Tuesday, August 15, 2017
- Israel has universal health care coverage, strong primary care, and widespread use of digital tools
- The Palestinian health system is hampered by shortages of funding, personnel, and medications, and by poverty
In July, Commonwealth Fund staff got some distance from American health care by visiting Israel and the occupied West Bank of Palestine for cross-national health care discussions. The trip involved meetings in Haifa and visits to health care facilities serving Israelis and Palestinians in Haifa, Jerusalem, and the West Bank. Civil strife at the Al-Aqsa Mosque in Jerusalem and elsewhere in the West Bank provided sobering background to our journey — and we got a chance to see firsthand the medical consequences of ethnic and political conflict when we spent a morning at the hospital that treats Palestinians injured in conflicts with Israelis.
The trip was truly a tale of two health care systems that live side by side and interdigitate only at the margins. Israel has one of the world’s highest-performing health systems as judged by national health statistics and health spending levels. It invests modestly in health care, spending about 7.3 percent of GDP in 2016 (compared to an Organization for Economic Cooperation and Development (OECD) median of 9 percent). But it has population health statistics that are as good or better than OECD norms: a 2015 infant mortality rate of 3.1 deaths per 1,000 births, and life expectancy at birth of 80.1 years for men and 84.1 years for women in 2015.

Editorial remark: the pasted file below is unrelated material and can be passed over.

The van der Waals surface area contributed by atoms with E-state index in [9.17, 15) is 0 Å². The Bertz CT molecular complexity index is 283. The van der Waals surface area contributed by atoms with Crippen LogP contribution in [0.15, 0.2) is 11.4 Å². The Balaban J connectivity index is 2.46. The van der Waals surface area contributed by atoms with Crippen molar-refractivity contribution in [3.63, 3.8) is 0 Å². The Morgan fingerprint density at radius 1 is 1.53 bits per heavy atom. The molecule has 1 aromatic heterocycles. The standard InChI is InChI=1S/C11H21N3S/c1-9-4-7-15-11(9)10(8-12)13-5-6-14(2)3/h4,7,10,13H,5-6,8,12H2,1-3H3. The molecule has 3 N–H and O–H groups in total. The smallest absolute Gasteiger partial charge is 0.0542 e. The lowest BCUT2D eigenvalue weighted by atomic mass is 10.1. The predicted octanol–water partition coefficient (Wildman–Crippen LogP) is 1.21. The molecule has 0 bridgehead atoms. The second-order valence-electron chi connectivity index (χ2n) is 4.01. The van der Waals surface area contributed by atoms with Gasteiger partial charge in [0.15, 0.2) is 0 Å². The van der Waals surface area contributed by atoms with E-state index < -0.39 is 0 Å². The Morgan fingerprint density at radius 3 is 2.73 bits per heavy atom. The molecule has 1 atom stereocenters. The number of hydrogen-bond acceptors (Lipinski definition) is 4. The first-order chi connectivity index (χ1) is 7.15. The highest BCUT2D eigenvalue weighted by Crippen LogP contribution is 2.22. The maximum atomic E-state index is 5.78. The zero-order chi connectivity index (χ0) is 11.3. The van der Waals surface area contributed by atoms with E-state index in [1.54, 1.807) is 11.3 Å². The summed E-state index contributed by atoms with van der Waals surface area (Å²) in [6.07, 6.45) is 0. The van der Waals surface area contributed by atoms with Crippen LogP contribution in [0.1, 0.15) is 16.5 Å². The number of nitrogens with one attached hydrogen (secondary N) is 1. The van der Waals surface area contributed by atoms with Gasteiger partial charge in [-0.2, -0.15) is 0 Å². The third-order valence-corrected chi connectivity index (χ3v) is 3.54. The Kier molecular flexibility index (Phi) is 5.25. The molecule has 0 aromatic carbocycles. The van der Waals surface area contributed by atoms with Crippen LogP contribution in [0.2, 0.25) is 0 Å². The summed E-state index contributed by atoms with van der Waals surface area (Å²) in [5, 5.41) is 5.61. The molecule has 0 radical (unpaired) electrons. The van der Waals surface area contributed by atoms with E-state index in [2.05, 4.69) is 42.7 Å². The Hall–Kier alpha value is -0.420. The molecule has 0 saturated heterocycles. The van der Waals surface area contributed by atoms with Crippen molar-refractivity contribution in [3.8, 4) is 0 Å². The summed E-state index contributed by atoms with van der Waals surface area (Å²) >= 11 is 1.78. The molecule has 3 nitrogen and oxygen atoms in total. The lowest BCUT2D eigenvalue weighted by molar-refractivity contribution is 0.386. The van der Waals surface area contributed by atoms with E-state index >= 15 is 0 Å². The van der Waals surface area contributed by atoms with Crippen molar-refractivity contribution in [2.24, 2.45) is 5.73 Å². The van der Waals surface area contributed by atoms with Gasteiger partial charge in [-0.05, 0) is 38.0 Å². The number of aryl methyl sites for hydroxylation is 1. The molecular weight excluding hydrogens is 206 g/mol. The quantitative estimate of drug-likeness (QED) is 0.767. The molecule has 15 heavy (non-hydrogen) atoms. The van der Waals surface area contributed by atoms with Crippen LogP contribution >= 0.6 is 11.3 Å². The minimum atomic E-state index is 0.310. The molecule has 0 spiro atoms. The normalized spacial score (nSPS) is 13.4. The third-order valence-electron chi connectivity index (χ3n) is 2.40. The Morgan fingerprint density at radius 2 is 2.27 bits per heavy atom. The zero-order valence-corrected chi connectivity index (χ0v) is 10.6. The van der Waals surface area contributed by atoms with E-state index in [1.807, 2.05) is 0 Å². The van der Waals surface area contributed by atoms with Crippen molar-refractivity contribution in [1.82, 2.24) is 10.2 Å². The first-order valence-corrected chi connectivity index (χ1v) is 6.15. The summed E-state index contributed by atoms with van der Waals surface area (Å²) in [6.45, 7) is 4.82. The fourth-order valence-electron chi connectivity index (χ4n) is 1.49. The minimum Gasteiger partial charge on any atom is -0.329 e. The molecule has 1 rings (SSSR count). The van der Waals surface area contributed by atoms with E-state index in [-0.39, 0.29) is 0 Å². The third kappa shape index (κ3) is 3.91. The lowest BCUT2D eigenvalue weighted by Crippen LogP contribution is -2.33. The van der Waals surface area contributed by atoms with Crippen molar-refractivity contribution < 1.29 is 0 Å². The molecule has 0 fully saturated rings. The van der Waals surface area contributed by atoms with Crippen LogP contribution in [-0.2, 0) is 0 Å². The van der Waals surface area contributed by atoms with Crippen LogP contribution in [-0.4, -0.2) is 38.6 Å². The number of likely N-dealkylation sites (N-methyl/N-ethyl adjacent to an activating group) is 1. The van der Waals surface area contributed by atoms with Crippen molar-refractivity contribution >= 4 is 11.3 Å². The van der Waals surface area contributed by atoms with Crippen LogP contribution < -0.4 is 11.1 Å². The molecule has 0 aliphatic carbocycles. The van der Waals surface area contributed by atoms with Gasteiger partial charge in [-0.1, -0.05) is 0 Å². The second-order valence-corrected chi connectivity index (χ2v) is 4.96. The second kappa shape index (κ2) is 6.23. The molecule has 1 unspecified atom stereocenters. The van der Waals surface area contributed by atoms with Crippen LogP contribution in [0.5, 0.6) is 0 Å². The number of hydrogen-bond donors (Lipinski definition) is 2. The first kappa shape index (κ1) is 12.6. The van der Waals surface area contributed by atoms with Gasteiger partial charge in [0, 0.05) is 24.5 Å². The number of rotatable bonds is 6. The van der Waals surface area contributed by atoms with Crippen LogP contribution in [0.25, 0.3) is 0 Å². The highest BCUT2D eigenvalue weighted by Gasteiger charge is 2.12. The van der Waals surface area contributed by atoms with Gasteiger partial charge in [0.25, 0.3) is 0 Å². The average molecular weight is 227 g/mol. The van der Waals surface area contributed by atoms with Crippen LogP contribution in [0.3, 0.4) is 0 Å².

The country’s excellent health results owe a great deal to a system that provides universal health care coverage and prioritizes primary care. Israelis admitted that they consider their hospital care only average in quality by international standards. All Israelis must enroll in one of four HMO-like health plans that pay for all services and directly provide most through a network of clinics and hospitals. We visited one primary care facility in Haifa — owned by Clalit, the largest health plan which enrolls about half the Israeli population. The clinic resembled the community health centers or equivalents that many of us have visited — and worked in — throughout the U.S. and elsewhere in the developed world.